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State v. Weilert

Court of Appeals of Oregon

March 5, 2014

STATE OF OREGON, Plaintiff-Respondent,
v.
STEVEN PAUL WEILERT, Defendant-Appellant

Argued and Submitted: January 08, 2014.

Wheeler County Circuit Court. 110002CR. John A. Wolf, Judge.

Brandon Callheim argued the cause for appellant. On the opening brief was Christopher A. McCormack.

Greg Rios, Senior Assistant Attorney General, argued the cause for respondent. With him on the brief were Ellen F. Rosenblum, Attorney General, Anna M. Joyce, Solicitor General.

Before Sercombe, Presiding Judge, and Hadlock, Judge, and Tookey, Judge.

OPINION

Page 514

[261 Or.App. 530] HADLOCK, J.

Defendant was charged in Wheeler County Circuit Court with 28 counts of various sex offenses. At trial, defendant moved for judgment of acquittal on all counts, arguing that the state had failed to prove that the offenses occurred in Wheeler County.[1] The trial court denied the motion, and a jury subsequently convicted defendant on all counts. Defendant appeals, assigning error to the denial of his motion for judgment of acquittal. After the parties submitted their briefs in this case, the Supreme Court issued its opinion in State v. Mills, 354 Ore 350, 312 P.3d 515 (2013), in which it held, contrary to its earlier decisions, that proper venue is not a material allegation that Article I, section 11, of the Oregon Constitution requires the state to prove beyond a reasonable doubt at trial. Rather, the court held, a criminal defendant has a waivable right to object--before trial--to improper venue. In a memorandum of additional authorities, defendant contends that we must remand this case to the trial court in order to give him an opportunity to object to venue as prescribed in Mills . We agree with defendant and therefore reverse and remand.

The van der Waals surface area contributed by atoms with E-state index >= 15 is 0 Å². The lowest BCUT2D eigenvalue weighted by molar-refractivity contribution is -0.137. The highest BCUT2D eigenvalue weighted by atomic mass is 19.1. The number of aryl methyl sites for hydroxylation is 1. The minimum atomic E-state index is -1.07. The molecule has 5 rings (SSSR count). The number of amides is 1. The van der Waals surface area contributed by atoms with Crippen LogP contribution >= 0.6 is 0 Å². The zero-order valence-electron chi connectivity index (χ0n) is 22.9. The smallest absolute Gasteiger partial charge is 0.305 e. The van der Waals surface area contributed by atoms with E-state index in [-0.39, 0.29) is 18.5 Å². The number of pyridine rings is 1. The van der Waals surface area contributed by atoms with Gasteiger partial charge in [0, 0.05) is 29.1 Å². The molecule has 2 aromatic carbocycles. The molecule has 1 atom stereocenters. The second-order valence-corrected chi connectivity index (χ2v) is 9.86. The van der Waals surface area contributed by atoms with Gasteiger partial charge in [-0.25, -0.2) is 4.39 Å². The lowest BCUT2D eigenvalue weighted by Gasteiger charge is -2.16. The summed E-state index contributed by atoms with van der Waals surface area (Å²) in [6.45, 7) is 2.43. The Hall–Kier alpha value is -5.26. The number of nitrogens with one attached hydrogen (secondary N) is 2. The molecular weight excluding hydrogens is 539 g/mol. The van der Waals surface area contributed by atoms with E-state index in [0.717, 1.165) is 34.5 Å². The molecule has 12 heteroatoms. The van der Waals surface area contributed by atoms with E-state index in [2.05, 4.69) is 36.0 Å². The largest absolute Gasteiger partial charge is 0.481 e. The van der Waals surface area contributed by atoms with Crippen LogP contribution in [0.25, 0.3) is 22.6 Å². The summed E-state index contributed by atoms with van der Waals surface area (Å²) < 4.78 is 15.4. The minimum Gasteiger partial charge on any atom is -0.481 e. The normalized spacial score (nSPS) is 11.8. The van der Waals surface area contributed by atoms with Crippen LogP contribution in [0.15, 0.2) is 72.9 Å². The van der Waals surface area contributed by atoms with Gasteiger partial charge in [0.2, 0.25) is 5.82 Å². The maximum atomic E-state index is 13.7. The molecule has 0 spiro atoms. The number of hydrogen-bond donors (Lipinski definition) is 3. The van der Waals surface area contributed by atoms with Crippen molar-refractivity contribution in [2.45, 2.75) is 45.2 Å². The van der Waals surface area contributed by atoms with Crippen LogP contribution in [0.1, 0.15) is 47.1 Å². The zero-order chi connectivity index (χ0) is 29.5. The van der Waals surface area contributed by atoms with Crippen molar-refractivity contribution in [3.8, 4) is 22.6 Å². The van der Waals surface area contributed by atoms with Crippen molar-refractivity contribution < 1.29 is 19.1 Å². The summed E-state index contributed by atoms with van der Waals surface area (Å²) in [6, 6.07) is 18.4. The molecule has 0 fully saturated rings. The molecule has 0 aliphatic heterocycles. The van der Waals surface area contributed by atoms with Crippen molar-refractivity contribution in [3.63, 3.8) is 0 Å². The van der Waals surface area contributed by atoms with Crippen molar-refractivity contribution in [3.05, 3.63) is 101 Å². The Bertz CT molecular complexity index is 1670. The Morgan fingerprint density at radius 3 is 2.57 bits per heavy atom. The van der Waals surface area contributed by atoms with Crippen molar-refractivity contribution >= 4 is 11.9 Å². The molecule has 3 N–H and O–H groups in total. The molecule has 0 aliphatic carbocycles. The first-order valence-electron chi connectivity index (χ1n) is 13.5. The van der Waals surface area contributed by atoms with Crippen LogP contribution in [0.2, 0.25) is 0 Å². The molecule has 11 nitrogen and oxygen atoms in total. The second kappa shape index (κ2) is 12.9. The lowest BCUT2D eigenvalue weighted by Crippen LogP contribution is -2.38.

Because Mills controls our decision, we begin by summarizing that case. The defendant was stopped by a City of North Plains police officer near milepost 56 on Highway 26 for a traffic violation that the officer had observed near milepost 57. Id. at 351-52. He was charged with driving while his license was revoked. At trial in Washington County Circuit Court, after the state rested, the defendant moved for a judgment of acquittal, arguing that the state had failed to prove that he had committed the offense in Washington County. The trial court denied the motion and ultimately convicted the defendant. This court reversed, holding that the state had failed to meet its burden to establish venue beyond a reasonable doubt. State v. Mills, 248 Ore App 648, 274 P.3d 230 (2012). The Supreme Court took review of the case.

[261 Or.App. 531] In its earlier cases, the Supreme Court had held that, under Article I, section 11 of the Oregon Constitution,[2] the location of an offense was a material allegation in the indictment that the state was required to prove beyond a reasonable doubt. See, e.g., State v. Harvey, 117 Ore 466, 242 P 440 (1926); see also Mills, 354 Ore at 365-69 (discussing Oregon cases). The court revisited the issue in Mills and concluded that the text of Article I, section 11, and the historical circumstances of the adoption of that provision did not support its earlier decisions. 354 Ore at 371. Instead, the court held, Article I, section 11, guarantees " a matter of personal right, which--like other

Page 515

constitutional rights--may be forfeited if not timely asserted." Id. It concluded that, to avoid waiving the right, a defendant must put venue at issue in a pretrial motion. Id. at 372-73. The court found that to be appropriate for two reasons. First, it observed that " the purpose of the right is to protect a defendant from the hardship and potential unfairness of being required to stand trial in a distant place" and that " it makes sense that the matter of venue should be resolved as soon as possible before the trial itself." Id. at 373. Second, the court reasoned, " requiring a timely pretrial objection precludes a defendant from waiting until the trial has begun to raise the issue of venue, thus creating the need to start the trial over again or, worse, spawning potential double-jeopardy problems." Id.

The court then turned to the disposition of the case:

" Consistently with our holding, the state was not required by Article I, section 11, to prove that the traffic stop occurred in Washington County, given that defendant did not raise the issue of venue until trial already had commenced. Under the circumstances, however, we conclude that it would be unfair to defendant to hold that he forfeited the opportunity to challenge venue, in light of the fact that the ...

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